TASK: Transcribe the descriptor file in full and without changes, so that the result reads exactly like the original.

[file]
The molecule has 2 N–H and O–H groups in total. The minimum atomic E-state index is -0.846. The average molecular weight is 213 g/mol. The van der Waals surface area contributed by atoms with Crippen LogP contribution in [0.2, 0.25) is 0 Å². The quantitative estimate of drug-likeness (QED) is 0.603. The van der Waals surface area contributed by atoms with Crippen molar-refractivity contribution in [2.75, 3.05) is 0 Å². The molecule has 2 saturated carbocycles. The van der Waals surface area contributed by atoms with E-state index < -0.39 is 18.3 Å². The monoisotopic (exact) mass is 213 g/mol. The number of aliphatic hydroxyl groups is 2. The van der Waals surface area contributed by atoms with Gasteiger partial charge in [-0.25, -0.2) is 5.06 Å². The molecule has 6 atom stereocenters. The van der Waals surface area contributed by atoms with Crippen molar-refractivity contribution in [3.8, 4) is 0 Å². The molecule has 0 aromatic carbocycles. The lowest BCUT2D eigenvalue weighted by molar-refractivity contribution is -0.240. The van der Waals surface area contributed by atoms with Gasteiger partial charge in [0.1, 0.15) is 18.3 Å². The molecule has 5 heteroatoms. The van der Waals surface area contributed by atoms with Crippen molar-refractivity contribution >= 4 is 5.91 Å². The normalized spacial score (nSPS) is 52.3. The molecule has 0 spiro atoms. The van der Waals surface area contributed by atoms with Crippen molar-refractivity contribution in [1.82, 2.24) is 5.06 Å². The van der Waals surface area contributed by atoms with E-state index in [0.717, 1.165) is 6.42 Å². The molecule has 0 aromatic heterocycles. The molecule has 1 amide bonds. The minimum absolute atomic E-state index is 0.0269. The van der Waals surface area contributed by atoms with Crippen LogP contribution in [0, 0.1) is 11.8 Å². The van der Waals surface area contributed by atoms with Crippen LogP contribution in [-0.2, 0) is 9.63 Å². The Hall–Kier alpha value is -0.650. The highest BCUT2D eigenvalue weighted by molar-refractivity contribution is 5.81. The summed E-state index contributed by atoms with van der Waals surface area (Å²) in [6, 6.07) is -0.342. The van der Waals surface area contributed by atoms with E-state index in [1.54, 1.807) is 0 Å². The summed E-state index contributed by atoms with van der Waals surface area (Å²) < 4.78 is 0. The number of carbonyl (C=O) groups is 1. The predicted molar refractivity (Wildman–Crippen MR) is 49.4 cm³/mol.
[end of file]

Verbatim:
The molecule has 2 N–H and O–H groups in total. The minimum atomic E-state index is -0.846. The average molecular weight is 213 g/mol. The van der Waals surface area contributed by atoms with Crippen LogP contribution in [0.2, 0.25) is 0 Å². The quantitative estimate of drug-likeness (QED) is 0.603. The van der Waals surface area contributed by atoms with Crippen molar-refractivity contribution in [2.75, 3.05) is 0 Å². The molecule has 2 saturated carbocycles. The van der Waals surface area contributed by atoms with E-state index < -0.39 is 18.3 Å². The monoisotopic (exact) mass is 213 g/mol. The number of aliphatic hydroxyl groups is 2. The van der Waals surface area contributed by atoms with Gasteiger partial charge in [-0.25, -0.2) is 5.06 Å². The molecule has 6 atom stereocenters. The van der Waals surface area contributed by atoms with Crippen molar-refractivity contribution in [3.8, 4) is 0 Å². The molecule has 0 aromatic carbocycles. The lowest BCUT2D eigenvalue weighted by molar-refractivity contribution is -0.240. The van der Waals surface area contributed by atoms with Gasteiger partial charge in [0.1, 0.15) is 18.3 Å². The molecule has 5 heteroatoms. The van der Waals surface area contributed by atoms with Crippen molar-refractivity contribution >= 4 is 5.91 Å². The normalized spacial score (nSPS) is 52.3. The molecule has 0 spiro atoms. The van der Waals surface area contributed by atoms with Crippen molar-refractivity contribution in [1.82, 2.24) is 5.06 Å². The van der Waals surface area contributed by atoms with E-state index in [0.717, 1.165) is 6.42 Å². The molecule has 0 aromatic heterocycles. The molecule has 1 amide bonds. The minimum absolute atomic E-state index is 0.0269. The van der Waals surface area contributed by atoms with Crippen LogP contribution in [0, 0.1) is 11.8 Å². The van der Waals surface area contributed by atoms with Crippen LogP contribution in [-0.2, 0) is 9.63 Å². The Hall–Kier alpha value is -0.650. The highest BCUT2D eigenvalue weighted by molar-refractivity contribution is 5.81. The summed E-state index contributed by atoms with van der Waals surface area (Å²) in [6, 6.07) is -0.342. The van der Waals surface area contributed by atoms with E-state index in [1.54, 1.807) is 0 Å². The summed E-state index contributed by atoms with van der Waals surface area (Å²) < 4.78 is 0. The number of carbonyl (C=O) groups is 1. The predicted molar refractivity (Wildman–Crippen MR) is 49.4 cm³/mol.